Funny though, business owners and employers don't consider shelters "housing." If they did, some of my homeless friends like Charles would be hired.
We've got to do better.
We've got to get people like my friend Charles into homes.
He has transportation.
Now he needs an address.
"If I had a home, Larry, I could get my little granddaughter out of foster care," he told me.
But, then, that's another story altogether. A story that breaks this granddad's heart.
The U. S. Senate Judiciary Committee leads the current discussion regarding immigration reform. To see a listing of the committee members click here.
The 18 members of this committee are considering possible amendments to the bipartisan “Border
Security, Economic Opportunity, and Immigration Modernization Act” that was
introduced a few weeks ago. The amendment process is incredibly
important: it provides the opportunity to make improvements to the bill before
it goes to a vote, but it also provides an opportunity to introduce elements to
a carefully negotiated compromise bill that could cause bipartisan support to
be limited going forward. If one of your senators is a member of this committee, I urge you to contact him/her and express your support for comprehensive immigration reform, and ask that it be wrapped up this coming summer for the sake of the millions of people who are adversely affected by current policies. So many of our neighbors need the relief that strong reform would provide.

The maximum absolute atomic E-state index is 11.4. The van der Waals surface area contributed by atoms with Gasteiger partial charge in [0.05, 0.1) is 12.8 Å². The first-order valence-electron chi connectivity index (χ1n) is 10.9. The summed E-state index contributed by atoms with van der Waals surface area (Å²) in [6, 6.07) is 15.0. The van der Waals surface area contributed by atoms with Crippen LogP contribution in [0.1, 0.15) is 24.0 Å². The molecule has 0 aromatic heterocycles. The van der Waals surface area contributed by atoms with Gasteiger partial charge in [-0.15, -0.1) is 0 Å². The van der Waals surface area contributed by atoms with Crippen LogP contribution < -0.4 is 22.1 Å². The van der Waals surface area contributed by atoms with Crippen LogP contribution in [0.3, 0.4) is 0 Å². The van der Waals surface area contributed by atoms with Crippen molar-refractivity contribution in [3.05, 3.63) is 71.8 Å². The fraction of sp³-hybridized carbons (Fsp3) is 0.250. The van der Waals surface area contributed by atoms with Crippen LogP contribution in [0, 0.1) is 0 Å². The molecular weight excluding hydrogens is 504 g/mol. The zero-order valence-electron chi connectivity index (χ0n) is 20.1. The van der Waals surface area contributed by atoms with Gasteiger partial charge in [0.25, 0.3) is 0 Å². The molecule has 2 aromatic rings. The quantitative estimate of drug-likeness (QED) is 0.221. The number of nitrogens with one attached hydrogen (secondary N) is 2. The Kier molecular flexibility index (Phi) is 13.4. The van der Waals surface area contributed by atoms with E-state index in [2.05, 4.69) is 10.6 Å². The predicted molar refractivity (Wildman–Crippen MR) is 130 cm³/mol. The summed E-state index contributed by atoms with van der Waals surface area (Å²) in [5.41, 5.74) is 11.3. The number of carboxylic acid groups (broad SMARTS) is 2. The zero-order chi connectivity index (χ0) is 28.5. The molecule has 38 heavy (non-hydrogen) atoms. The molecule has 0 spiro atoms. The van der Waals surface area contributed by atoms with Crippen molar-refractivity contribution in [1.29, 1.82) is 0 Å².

The video captures, in a very unprofessional manner, just a snippet of the most encouraging graduation exercises for CitySquare's most recent Build 4 Success class, a 14-week, 310 hour course in hard skills construction training.
This spring's class was a truly great one.
These graduates will be stepping up into living wage jobs thanks to the high-level training they received and of which they took full advantage!
What a great group!
And, again, forgive my crude video. I just had to give you a glimpse.
As we move forward, employment training will occupy more and more of our time and resources.
We have many goals for our AmeriCorps programs: help 3,000
children do better in school, provide 20,000 children with meals during the
summer, provide food for 5,000 families through our food pantry, and recruit
500 volunteers to help expand impact.
We have one unmeasured goal that in many
ways we view as our most important accomplishment: instill in AmeriCorps
members an ethic of service that extends beyond their short term with us.
Member surveys and comments to us suggest we do a pretty good job at this goal.
However, every now and then we are presented with broader proof that we are
reaching our goals.